Selective breeding of dogs has resulted in repeated artificial selection on breed-specific morphological phenotypes. A number of quantitative trait loci associated with these phenotypes have been identified in genetic mapping studies. In our new study that was just published in Molecular Ecology, we analyzed the population genomic signatures observed around the causal mutations for several of these loci in different dog breeds. We found that artificial selection during dog domestication has left characteristic signatures in the polymorphism patterns around these loci that can be detected in the genotype data from a single population sample. However, the sensitivity and accuracy at which such signatures were detected varied widely between loci, the particular selection statistic used and the choice of analysis parameters. We observed examples of both hard and soft selective sweeps and detected strong selective events that removed genetic diversity almost entirely over regions >10 Mbp. Our study demonstrates the power and limitations of selection scans in populations with high levels of linkage disequilibrium due to severe founder effects and recent population bottlenecks. The project is a collaboration with Adam Boyko from the College of Veterinary Medicine at Cornell and was performed by graduate student Florencia Schlamp and undergraduate students Julian van der Made, Rebecca Stambler and Lewis Chesebrough. Needless to say that “Poochie” made it on the journal cover.
New gene drive technology evokes hopes and fears
Wednesday, October 7, 2015
Engineered genetic elements that can spread through populations by cheating Mendelian segregation have great potential for biological control. There is, however, cause for concern of unintended consequences of these genetic drive systems. In a paper that was just published in Genetics we study the spread of alleles through this, so-called, mutagenic chain reaction (MCR) and describe several different outcomes depending on parameters assumed. We find that under many circumstances, the timeframe to fixation of an allele is very fast, but also that polymorphism in natural populations may introduce sources of natural resistance to MCR invasion. Our paper made it on the cover of Genetics and was chosen an issue highlight. Here’s an interview with the first author Rob Unckless. The coauthors on the paper are Philipp Messer, Tim Connallon and Andy Clark.
New paper on soft selective sweeps in Drosophila
Friday, February 26, 2015
Evolutionary adaptation is a process in which beneficial mutations increase in frequency in response to selective pressures. If these mutations were previously rare or absent from the population, adaptation should generate a characteristic signature in the genetic diversity around the adaptive locus, known as a selective sweep. Such selective sweeps can be distinguished into hard selective sweeps, where only a single adaptive mutation rises in frequency, or soft selective sweeps, where multiple adaptive mutations at the same locus sweep through the population simultaneously. In a paper that just came out in PLoS Genetics, we designed a new statistical method that can identify both hard and soft sweeps in population genomic data and applied this method to a Drosophila melanogaster population genomic dataset consisting of 145 sequenced strains collected in North Carolina. We found that selective sweeps were abundant in the recent history of this population. Interestingly, we also found that practically all of the strongest and most recent sweeps show patterns that are more consistent with soft rather than hard sweeps.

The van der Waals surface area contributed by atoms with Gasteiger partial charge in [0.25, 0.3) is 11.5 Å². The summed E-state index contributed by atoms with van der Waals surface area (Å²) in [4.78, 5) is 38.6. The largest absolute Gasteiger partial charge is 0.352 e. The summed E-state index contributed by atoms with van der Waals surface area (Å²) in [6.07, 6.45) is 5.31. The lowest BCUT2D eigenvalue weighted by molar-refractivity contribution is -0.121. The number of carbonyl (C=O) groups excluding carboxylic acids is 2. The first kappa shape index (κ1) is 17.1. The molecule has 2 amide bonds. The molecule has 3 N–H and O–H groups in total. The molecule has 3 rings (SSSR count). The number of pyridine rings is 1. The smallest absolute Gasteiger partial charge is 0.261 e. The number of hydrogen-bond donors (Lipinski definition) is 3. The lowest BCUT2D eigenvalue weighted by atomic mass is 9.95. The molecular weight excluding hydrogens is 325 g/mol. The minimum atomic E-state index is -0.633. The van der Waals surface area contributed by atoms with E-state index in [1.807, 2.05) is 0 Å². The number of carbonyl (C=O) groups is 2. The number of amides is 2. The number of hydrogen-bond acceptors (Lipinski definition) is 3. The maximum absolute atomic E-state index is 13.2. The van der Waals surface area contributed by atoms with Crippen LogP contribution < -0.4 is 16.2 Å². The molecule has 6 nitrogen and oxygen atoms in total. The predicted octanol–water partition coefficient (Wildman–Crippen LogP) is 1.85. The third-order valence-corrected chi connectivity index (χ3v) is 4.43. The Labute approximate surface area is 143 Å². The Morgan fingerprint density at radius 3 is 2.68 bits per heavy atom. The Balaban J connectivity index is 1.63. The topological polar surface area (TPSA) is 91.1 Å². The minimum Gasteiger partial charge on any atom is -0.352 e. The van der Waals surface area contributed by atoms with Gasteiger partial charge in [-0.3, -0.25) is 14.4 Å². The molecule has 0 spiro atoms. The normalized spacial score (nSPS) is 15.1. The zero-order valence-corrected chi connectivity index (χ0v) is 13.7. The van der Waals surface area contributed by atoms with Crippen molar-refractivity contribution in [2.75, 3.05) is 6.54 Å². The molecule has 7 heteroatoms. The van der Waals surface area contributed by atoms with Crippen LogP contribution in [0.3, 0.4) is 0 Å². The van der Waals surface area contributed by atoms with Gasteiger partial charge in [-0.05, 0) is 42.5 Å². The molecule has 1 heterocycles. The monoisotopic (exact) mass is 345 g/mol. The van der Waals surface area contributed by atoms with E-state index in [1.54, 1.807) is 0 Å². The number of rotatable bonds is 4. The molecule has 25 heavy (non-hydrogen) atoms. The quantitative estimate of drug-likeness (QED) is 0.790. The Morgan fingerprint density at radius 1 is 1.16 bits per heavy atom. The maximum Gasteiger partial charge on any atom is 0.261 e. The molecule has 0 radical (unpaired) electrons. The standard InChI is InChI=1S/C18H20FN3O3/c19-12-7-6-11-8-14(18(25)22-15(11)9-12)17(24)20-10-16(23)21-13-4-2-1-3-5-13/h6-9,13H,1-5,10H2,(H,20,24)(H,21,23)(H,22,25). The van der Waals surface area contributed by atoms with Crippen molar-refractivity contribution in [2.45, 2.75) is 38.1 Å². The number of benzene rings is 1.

SMBE Symposium: Population genomics of rapid adaptation
Thursday, January 8, 2015
Philipp Messer and Dmitri Petrov are organizing a symposium on “Population genomics of rapid adaptation” at the Society for Molecular Biology and Evolution (SMBE) meeting, July 12-16 in Vienna, Austria. Applications to give a talk as part of this symposium will be accepted through February 8; for details concerning how to submit an abstract, see: http://smbe2015.at/.
One of the most puzzling observations in evolutionary biology is that organisms can often adapt surprisingly quickly to environmental challenges. Classical examples of such rapid adaptations include the domestication of plants and animals and the evolution of pesticide or drug resistance. It is now becoming increasingly clear that the potential for rapid adaptation is a ubiquitous feature of evolution across a wide spectrum of systems, ranging from experimental evolution in microbes, to the progression of cancer cells in the human body, to the rapid responses of species under climate change. The growing number of systems where rapid adaptations are directly observable presents us with the fascinating opportunity to study evolution in real time and to make progress in understanding what limits the rate of evolution and determines its likely outcome. In this symposium, we will focus on (i) novel approaches to detect and study rapid adaptation using population genomic data, (ii) case studies of rapid adaptation in natural populations, and (iii) experimental studies of rapid adaptation in model systems. Although rapid adaptation has long been associated primarily with the evolution of polygenic traits that can adapt quickly by using standing genetic variation, we will also highlight recent work showing that adaptation at times can be rapid despite relying on de novo mutations.